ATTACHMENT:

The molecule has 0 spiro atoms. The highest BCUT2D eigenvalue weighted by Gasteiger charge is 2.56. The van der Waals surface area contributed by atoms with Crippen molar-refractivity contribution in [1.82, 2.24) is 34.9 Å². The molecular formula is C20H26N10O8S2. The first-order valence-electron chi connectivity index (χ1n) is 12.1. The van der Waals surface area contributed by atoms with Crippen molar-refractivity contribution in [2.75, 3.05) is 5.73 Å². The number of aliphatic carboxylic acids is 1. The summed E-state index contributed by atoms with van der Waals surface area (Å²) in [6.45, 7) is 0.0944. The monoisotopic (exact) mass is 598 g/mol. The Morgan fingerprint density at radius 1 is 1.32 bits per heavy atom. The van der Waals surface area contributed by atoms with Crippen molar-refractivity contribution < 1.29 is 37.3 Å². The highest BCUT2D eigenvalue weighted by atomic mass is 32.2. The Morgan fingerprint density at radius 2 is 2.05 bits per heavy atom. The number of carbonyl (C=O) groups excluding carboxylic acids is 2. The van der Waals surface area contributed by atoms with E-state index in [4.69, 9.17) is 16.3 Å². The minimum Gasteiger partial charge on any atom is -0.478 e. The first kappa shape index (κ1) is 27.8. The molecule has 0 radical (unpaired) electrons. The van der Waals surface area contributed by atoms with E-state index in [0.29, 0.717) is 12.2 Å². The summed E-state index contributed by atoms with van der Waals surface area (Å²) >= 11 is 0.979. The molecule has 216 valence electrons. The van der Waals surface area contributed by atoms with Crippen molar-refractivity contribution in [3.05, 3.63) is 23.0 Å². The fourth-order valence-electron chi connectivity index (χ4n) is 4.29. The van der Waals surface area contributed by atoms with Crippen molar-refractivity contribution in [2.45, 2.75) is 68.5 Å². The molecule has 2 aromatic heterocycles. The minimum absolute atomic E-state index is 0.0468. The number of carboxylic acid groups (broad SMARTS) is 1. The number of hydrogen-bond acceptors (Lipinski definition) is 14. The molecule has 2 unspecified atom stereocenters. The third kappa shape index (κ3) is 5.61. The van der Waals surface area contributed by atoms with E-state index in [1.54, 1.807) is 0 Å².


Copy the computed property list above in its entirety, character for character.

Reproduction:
The molecule has 0 spiro atoms. The highest BCUT2D eigenvalue weighted by Gasteiger charge is 2.56. The van der Waals surface area contributed by atoms with Crippen molar-refractivity contribution in [1.82, 2.24) is 34.9 Å². The molecular formula is C20H26N10O8S2. The first-order valence-electron chi connectivity index (χ1n) is 12.1. The van der Waals surface area contributed by atoms with Crippen molar-refractivity contribution in [2.75, 3.05) is 5.73 Å². The number of aliphatic carboxylic acids is 1. The summed E-state index contributed by atoms with van der Waals surface area (Å²) in [6.45, 7) is 0.0944. The monoisotopic (exact) mass is 598 g/mol. The Morgan fingerprint density at radius 1 is 1.32 bits per heavy atom. The van der Waals surface area contributed by atoms with Crippen molar-refractivity contribution < 1.29 is 37.3 Å². The highest BCUT2D eigenvalue weighted by atomic mass is 32.2. The Morgan fingerprint density at radius 2 is 2.05 bits per heavy atom. The number of carbonyl (C=O) groups excluding carboxylic acids is 2. The van der Waals surface area contributed by atoms with E-state index in [4.69, 9.17) is 16.3 Å². The minimum Gasteiger partial charge on any atom is -0.478 e. The first kappa shape index (κ1) is 27.8. The molecule has 0 radical (unpaired) electrons. The van der Waals surface area contributed by atoms with E-state index in [0.29, 0.717) is 12.2 Å². The summed E-state index contributed by atoms with van der Waals surface area (Å²) >= 11 is 0.979. The molecule has 216 valence electrons. The van der Waals surface area contributed by atoms with Crippen molar-refractivity contribution in [3.05, 3.63) is 23.0 Å². The fourth-order valence-electron chi connectivity index (χ4n) is 4.29. The van der Waals surface area contributed by atoms with Crippen molar-refractivity contribution in [2.45, 2.75) is 68.5 Å². The molecule has 2 aromatic heterocycles. The minimum absolute atomic E-state index is 0.0468. The number of carboxylic acid groups (broad SMARTS) is 1. The number of hydrogen-bond acceptors (Lipinski definition) is 14. The molecule has 2 unspecified atom stereocenters. The third kappa shape index (κ3) is 5.61. The van der Waals surface area contributed by atoms with E-state index in [1.54, 1.807) is 0 Å².